Last Friday, I attended The Calgary Zoo’s Drag Dinner. It was wonderful, and I enjoyed watching Nada Nuff, Farrah Nuff, Tangerine Dream and King Neptune perform. These artists, from Hire Heels, were talented, kind and brought joy to all in attendance.
The residents of Fort Macleod who showed disrespect on social media and at the Empress Theatre on Saturday night can be rescued from their ignorance by most any dog, including mine. When she meets a new human, Maggie cares about only two things: Is this human kind and does this human bring joy to others?
Congratulations to the fine theatre professionals who kept the event going. I’ll be there to cheer you on at the next show.
Laurie Dolph, Calgary
Judges bring their own biases
Re: Liberals’ friends in high places, Opinion, Aug. 30
Opinion writer Tasha Kheiriddin laments that the Liberals are choosing judges who are Liberal supporters. The larger issue is the electorate thinks judges are unbiased, whereas governments know that judges base their rulings in part on their political beliefs. Anyone who has read a split decision of the Supreme Court of Canada knows the majority jurists point to the law that supports their position, and the minority jurists point to different sections of the law that support their decision.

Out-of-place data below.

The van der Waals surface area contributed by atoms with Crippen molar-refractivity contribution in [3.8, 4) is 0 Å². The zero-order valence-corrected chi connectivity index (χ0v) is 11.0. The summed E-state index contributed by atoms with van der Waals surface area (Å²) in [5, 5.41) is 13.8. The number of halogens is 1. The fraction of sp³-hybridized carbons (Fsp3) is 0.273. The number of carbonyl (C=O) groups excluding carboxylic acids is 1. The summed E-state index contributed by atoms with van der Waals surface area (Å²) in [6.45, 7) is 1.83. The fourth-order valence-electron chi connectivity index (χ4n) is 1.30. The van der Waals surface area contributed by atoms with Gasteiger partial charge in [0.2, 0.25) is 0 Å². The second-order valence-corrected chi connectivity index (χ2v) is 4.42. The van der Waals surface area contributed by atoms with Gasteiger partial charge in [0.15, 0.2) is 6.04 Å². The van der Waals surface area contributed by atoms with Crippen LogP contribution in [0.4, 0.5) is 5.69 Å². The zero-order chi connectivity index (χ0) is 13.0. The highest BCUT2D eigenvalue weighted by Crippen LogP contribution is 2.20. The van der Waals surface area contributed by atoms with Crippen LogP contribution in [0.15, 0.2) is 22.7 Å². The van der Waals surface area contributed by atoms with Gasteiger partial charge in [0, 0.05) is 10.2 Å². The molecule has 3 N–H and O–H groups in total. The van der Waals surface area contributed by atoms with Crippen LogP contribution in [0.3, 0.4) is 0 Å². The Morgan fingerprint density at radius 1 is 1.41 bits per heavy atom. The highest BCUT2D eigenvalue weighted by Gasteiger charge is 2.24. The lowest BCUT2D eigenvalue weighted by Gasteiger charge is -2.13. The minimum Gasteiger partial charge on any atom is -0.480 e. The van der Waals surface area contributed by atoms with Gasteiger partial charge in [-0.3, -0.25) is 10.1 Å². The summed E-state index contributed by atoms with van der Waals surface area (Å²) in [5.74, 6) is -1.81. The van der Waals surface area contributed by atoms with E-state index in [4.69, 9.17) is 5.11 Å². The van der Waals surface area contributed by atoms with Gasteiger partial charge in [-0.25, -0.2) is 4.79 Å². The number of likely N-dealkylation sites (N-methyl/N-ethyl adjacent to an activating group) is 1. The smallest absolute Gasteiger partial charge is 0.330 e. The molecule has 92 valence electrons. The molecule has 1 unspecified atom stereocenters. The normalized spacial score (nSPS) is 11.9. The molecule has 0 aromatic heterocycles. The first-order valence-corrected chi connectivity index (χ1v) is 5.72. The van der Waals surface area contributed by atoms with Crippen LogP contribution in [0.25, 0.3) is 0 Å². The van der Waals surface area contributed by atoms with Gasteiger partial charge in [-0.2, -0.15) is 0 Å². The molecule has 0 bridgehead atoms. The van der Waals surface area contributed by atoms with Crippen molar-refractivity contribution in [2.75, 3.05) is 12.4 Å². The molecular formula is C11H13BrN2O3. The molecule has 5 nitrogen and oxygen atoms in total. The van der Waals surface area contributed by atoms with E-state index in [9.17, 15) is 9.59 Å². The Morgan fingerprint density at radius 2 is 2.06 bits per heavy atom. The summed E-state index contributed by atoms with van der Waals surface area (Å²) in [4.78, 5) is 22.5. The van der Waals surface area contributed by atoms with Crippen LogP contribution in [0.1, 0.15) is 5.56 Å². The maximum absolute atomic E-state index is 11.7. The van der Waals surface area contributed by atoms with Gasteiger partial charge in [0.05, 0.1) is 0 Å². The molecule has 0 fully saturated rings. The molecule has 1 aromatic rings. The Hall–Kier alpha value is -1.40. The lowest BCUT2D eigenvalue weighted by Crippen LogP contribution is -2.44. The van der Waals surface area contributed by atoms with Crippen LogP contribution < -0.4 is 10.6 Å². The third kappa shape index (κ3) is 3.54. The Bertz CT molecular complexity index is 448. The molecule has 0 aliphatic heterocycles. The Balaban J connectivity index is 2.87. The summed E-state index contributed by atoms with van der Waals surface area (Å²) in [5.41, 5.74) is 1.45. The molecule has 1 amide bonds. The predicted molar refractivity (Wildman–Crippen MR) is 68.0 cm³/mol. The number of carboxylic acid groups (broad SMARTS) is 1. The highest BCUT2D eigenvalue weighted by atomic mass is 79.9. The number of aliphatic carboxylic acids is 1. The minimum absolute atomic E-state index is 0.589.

Sorry to burst people’s idealistic view of the courts but, especially in rights cases, there is no clear cut “law” to determine the outcome.
The Americans know that laws are interpreted by judges based on political leanings, and hence are publicly vetted or voted in. It is time we do the same and put closed-door appointments behind us.
Jason New, Calgary
Water use tied to type of food produced
Re: Is agriculture sacrificed for oil?, Letters, Aug. 26
The above letter stated that “producers are struggling to find enough grass, water and feed for their cattle.” The real solution to water scarcity lies in agriculture — about 90 per cent of our global water footprint relates to food.
What is indisputable is that production of a meat-based diet consumes far, far more water as compared to a plant-based diet. Plant-based diets can reduce water consumption by up to 55 per cent. For example, a plant-based burger requires up to 87 per cent less water, 96 per cent less land and generates almost 90 per cent fewer emissions, according to Good Food Institute. Isn’t that everyone’s goal? Fewer emissions?
I’m not suggesting everyone switch to a plant-based diet. I am suggesting everyone eat less meat, much less. After all, as the writer states, “everyone is responsible for playing their part.”
Lisa Gliener, Calgary
Climate action is needed now
Re: Net-zero plan ‘ill-conceived’, Letters, Aug. 30
We recently drove until past midnight getting back home from West Kelowna, B.C. When we started out, the area of our B&B had been declared to be in danger from wildfires. We left 10 days ago. The evacuation alert was later expanded for parts of West Kelowna due to wind.
Unprecedented situations like this happen more often around the world now. The writer who claims the best way for Alberta to proceed is to pump as much oil and gas as we can and hope for better times is dangerous.
Readers who are still around in 2050 won’t be happy people unless the difficult task of greatly reducing our carbon emissions is soon tackled successfully.
Jim Kinnaird, Calgary